Cynthia Nixon made some waves this week, after The New York Times published a controversial interview exposing her views on sexual orientation -- which upend the conventional (progressive) wisdom on the nature vs. nurture debate.

I gave a speech recently, an empowerment speech to a gay audience, and it included the line 'I've been straight and I've been gay, and gay is better.' And they tried to get me to change it, because they said it implies that homosexuality can be a choice, Nixon told the Times. And for me, it is a choice. I understand that for many people it's not, but for me it's a choice, and you don't get to define my gayness for me.

I say it doesn't matter if we flew here or we swam here, it matters that we are here and we are one group and let us stop trying to make a litmus test for who is considered gay and who is not, she continued.

Though Nixon's comments sparked an outcry from some members of the LGBT community who felt that she may have threatened hard-won advances in the fight against discrimination, the tide appears to be shifting in her favor.

In a column for the Huffington Post, Tracey Baim -- who describes herself as a Kinsey 6 -- argues that intolerance, too, doesn't care whether gays flew or swam.

The bottom line is that those who hate us, want to cure us, or even kill us don't really take the time to understand these nuances [of the nature vs. nurture question]. Yes, if we were 'born this way,' that might make some people think it was an immutable characteristic and that therefore there might be no 'cure.'

But honestly, this does not make anyone love us any more, Baim continued. In fact, there are many inherited characteristics upon which people discriminate (physical abilities, for example), or, at the very least, cause people to feel sorry -- or want to cure. That doesn't make these people think they are worthy of civil-rights protections.

Since the controversy opened, blogger John Aravosis has been a heavily cited Nixon critic -- calling her NYTimes interview irresponsible.

[Nixon] needs to choose her words better, because she just fell into a right-wing trap, willingly.  When the religious right says it's a choice, they mean you quite literally choose your sexual orientation, you can change it at will, and that's bull, Aravosis wrote on AMERICAblog.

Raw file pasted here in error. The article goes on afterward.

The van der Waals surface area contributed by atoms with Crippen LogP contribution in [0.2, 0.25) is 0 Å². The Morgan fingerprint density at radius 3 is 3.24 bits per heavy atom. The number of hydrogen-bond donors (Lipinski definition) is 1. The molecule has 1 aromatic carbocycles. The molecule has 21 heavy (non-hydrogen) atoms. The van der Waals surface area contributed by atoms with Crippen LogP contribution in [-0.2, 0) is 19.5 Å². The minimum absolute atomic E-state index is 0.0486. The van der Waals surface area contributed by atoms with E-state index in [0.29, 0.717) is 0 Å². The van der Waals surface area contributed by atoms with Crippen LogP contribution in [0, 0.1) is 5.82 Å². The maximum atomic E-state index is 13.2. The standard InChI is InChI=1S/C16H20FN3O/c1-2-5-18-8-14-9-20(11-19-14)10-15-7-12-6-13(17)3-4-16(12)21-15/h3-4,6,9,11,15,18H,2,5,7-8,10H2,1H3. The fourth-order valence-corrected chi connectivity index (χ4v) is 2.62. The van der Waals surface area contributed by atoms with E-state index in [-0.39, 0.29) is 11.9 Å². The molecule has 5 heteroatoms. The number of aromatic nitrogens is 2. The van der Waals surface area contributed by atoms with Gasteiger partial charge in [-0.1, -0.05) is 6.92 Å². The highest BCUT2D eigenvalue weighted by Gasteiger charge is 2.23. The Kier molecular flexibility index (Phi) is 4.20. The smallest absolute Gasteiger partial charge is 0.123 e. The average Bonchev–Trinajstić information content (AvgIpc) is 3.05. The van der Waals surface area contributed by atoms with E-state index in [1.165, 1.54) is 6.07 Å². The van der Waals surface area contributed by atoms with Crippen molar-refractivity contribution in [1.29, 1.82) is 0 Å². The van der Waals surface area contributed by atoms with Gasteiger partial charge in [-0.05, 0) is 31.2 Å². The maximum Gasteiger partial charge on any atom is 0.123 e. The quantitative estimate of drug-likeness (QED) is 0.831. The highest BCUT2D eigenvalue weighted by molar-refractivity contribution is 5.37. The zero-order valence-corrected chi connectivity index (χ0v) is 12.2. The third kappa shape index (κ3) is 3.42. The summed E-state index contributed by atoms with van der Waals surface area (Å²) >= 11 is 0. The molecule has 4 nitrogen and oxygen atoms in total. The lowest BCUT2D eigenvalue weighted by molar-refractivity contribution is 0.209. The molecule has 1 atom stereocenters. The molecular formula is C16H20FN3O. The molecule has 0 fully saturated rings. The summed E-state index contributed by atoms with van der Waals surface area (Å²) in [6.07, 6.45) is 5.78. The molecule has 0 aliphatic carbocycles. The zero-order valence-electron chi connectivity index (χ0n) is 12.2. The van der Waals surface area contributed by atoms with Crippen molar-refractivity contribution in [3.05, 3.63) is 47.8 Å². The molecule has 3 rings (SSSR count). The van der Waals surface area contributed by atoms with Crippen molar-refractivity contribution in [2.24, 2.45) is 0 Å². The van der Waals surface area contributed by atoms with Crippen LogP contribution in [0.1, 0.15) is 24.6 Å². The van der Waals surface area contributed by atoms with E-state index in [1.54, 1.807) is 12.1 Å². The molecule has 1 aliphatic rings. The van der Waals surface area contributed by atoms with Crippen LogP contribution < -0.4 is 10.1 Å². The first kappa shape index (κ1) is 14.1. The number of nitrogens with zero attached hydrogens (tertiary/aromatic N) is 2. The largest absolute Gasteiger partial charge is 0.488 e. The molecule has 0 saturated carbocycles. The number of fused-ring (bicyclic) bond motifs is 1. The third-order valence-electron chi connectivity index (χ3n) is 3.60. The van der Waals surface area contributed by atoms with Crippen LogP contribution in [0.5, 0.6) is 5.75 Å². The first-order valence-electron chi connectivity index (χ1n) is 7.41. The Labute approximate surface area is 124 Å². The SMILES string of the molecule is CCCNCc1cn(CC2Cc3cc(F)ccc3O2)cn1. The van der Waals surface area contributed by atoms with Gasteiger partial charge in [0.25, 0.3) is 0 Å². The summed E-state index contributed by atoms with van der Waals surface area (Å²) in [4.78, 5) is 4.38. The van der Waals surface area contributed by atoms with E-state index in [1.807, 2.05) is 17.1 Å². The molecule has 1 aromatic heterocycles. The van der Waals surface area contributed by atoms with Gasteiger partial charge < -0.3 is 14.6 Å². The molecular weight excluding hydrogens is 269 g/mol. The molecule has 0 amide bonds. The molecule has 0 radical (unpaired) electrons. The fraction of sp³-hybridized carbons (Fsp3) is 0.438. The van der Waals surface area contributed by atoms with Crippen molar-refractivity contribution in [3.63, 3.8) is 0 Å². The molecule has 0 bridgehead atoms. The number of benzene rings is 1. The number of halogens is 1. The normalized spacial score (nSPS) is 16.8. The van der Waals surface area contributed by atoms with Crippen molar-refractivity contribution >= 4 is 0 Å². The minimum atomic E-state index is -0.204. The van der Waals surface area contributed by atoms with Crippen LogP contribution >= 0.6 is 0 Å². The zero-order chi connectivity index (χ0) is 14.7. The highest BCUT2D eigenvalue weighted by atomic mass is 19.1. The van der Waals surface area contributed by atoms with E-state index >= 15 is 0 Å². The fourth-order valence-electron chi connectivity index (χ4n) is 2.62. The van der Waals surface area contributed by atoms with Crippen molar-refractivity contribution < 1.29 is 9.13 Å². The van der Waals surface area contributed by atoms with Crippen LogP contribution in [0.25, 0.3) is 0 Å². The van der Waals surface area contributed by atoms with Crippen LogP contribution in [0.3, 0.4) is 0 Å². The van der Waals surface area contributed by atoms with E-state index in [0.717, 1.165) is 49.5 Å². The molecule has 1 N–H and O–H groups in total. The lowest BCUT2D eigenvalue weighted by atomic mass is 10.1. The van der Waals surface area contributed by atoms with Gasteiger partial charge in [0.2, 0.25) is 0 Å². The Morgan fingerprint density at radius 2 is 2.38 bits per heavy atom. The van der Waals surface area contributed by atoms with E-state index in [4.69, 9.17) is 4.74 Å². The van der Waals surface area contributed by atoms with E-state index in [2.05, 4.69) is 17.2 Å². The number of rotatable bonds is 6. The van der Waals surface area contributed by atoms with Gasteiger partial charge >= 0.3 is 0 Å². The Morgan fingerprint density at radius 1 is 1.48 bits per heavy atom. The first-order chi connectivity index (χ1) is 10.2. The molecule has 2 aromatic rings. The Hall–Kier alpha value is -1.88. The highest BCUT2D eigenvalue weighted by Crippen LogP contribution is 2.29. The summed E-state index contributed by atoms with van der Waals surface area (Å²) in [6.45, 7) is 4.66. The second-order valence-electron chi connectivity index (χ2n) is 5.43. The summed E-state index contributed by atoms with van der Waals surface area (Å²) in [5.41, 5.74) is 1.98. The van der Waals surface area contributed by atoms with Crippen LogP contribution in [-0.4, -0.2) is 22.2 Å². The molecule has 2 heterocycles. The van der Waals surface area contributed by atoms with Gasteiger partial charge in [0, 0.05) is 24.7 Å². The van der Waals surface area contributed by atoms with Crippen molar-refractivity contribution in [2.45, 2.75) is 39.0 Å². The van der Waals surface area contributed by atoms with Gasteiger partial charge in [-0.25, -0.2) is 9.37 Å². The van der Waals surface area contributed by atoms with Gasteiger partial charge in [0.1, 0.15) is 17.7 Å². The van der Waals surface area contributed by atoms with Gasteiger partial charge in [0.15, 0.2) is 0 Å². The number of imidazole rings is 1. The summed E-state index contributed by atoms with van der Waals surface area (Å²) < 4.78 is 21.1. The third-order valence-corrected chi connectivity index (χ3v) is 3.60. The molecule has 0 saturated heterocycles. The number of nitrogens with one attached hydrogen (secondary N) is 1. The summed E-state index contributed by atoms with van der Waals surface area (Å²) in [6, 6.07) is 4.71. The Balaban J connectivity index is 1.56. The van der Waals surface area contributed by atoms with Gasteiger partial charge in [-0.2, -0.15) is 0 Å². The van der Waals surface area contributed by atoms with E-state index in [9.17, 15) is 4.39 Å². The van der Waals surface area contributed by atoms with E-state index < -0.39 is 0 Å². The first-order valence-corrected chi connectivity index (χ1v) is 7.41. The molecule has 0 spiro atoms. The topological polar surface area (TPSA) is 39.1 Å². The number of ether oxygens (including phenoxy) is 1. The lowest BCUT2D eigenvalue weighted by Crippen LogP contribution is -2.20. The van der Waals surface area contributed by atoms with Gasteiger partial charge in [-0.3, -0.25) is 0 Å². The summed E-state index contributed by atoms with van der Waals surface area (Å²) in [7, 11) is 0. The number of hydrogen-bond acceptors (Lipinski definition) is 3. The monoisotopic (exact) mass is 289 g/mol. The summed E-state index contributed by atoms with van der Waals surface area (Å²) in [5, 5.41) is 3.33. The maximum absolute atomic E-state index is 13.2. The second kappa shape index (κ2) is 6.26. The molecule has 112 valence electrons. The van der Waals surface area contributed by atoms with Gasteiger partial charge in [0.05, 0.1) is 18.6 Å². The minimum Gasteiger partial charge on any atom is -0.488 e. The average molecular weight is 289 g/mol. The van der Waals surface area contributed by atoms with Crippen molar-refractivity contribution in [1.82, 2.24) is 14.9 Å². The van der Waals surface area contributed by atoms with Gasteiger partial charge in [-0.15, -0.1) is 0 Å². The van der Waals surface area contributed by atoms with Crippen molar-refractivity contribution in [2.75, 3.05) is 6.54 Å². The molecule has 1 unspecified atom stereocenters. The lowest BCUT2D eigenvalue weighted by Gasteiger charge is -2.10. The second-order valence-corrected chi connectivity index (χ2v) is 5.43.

What she means is that she's bisexual, and doesn't quite get that most people aren't able to have sexual romantic relationships with both men and women because they're just not into both genders, he said.

Indeed, there appears to be another question simmering under the Nixon debate: Is the bisexual label (or category) harmful to the advancement of gay and lesbian civil rights?

In a response piece measuredly supportive of Nixon, J. Bryan Lowder of Slate claims the actress has never called herself a bisexual. But that's not entirely true.

In an interview with the Daily Beast, Nixon explains why she avoids using the label, but doesn't exactly deny that she is indeed bisexual.

I don't pull out the 'bisexual' word because nobody likes the bisexuals, Nixon told the Beast's Kevin Sessums. Everybody likes to dump on the bisexuals.

But it is the 'B' in LGBT, Sessums reminded her.

I know, Nixon said. But we get no respect.

You just said 'we,' so you must self-identify as one, Sessums probed.

I just don't like to pull out that word, Nixon replied. But I do completely feel that when I was in relationships with men, I was in love and in lust with those men. And then I met Christine and I fell in love and lust with her. I am completely the same person and I was not walking around in some kind of fog. I just responded to the people in front of me the way I truly felt.

However Nixon chooses to define her sexual preference, all the curiosity surrounding it will probably not hurt ticket sales for Wit, which opens in previews on Broadway Wednesday evening.

Nixon will be playing Professor Vivian Bearing in the Broadway debut of Wit -- the Off-Broadway staging won the 1999 Pulitzer Prize for Drama.

Nixon won the 2006 Tony Award for her lead role in Rabbit Hole. The same role went to Nicole Kidman in the film adaptation of the same name -- a casting choice Nixon addressed in the Daily Beast interview.

When asked if there were any hard feelings about not being offered the movie role, Nixon said, I wasn't hurt, no. And it didn't surprise me either. I feel like I was the totally appropriate person to play that role onstage, but I am not the appropriate person to play that in a movie.

To get a movie made about a woman who loses a son tragically at the age of 5 is hard enough to get made, so you need not only a great actress but a great movie star.